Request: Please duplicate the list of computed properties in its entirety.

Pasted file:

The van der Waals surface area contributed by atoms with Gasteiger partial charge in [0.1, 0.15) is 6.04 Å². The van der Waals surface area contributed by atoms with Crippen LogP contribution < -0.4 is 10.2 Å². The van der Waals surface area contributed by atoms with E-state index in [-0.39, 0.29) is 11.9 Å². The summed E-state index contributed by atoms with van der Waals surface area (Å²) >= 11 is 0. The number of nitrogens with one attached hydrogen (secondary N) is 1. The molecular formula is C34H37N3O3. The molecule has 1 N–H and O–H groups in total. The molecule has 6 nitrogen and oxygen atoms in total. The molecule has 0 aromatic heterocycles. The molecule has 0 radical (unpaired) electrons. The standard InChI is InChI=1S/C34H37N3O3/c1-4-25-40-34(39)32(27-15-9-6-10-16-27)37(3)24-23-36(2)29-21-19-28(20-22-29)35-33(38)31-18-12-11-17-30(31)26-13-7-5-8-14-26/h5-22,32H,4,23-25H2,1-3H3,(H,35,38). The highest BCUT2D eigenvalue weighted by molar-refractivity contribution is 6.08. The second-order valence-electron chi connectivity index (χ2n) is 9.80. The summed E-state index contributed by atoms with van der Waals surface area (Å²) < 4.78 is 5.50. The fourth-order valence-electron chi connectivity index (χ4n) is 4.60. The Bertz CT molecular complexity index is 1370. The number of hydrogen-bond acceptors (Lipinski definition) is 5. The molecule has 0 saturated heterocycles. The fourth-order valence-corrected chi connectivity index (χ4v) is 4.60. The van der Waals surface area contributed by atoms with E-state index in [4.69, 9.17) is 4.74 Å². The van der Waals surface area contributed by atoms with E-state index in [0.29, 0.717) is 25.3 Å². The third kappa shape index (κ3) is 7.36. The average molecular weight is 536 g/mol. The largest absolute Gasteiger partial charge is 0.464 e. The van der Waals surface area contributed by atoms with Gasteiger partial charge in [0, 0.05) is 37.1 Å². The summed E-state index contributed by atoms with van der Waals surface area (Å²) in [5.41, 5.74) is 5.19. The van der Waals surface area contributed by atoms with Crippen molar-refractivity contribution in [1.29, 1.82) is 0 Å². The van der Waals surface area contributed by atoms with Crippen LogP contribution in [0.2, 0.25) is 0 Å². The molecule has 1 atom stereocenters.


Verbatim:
The van der Waals surface area contributed by atoms with Gasteiger partial charge in [0.1, 0.15) is 6.04 Å². The van der Waals surface area contributed by atoms with Crippen LogP contribution < -0.4 is 10.2 Å². The van der Waals surface area contributed by atoms with E-state index in [-0.39, 0.29) is 11.9 Å². The summed E-state index contributed by atoms with van der Waals surface area (Å²) >= 11 is 0. The number of nitrogens with one attached hydrogen (secondary N) is 1. The molecular formula is C34H37N3O3. The molecule has 1 N–H and O–H groups in total. The molecule has 6 nitrogen and oxygen atoms in total. The molecule has 0 aromatic heterocycles. The molecule has 0 radical (unpaired) electrons. The standard InChI is InChI=1S/C34H37N3O3/c1-4-25-40-34(39)32(27-15-9-6-10-16-27)37(3)24-23-36(2)29-21-19-28(20-22-29)35-33(38)31-18-12-11-17-30(31)26-13-7-5-8-14-26/h5-22,32H,4,23-25H2,1-3H3,(H,35,38). The highest BCUT2D eigenvalue weighted by molar-refractivity contribution is 6.08. The second-order valence-electron chi connectivity index (χ2n) is 9.80. The summed E-state index contributed by atoms with van der Waals surface area (Å²) < 4.78 is 5.50. The fourth-order valence-electron chi connectivity index (χ4n) is 4.60. The Bertz CT molecular complexity index is 1370. The number of hydrogen-bond acceptors (Lipinski definition) is 5. The molecule has 0 saturated heterocycles. The fourth-order valence-corrected chi connectivity index (χ4v) is 4.60. The van der Waals surface area contributed by atoms with E-state index in [4.69, 9.17) is 4.74 Å². The van der Waals surface area contributed by atoms with E-state index in [0.29, 0.717) is 25.3 Å². The third kappa shape index (κ3) is 7.36. The average molecular weight is 536 g/mol. The largest absolute Gasteiger partial charge is 0.464 e. The van der Waals surface area contributed by atoms with Gasteiger partial charge in [0, 0.05) is 37.1 Å². The summed E-state index contributed by atoms with van der Waals surface area (Å²) in [5.41, 5.74) is 5.19. The van der Waals surface area contributed by atoms with Crippen molar-refractivity contribution in [1.29, 1.82) is 0 Å². The van der Waals surface area contributed by atoms with Crippen LogP contribution in [0.2, 0.25) is 0 Å². The molecule has 1 atom stereocenters.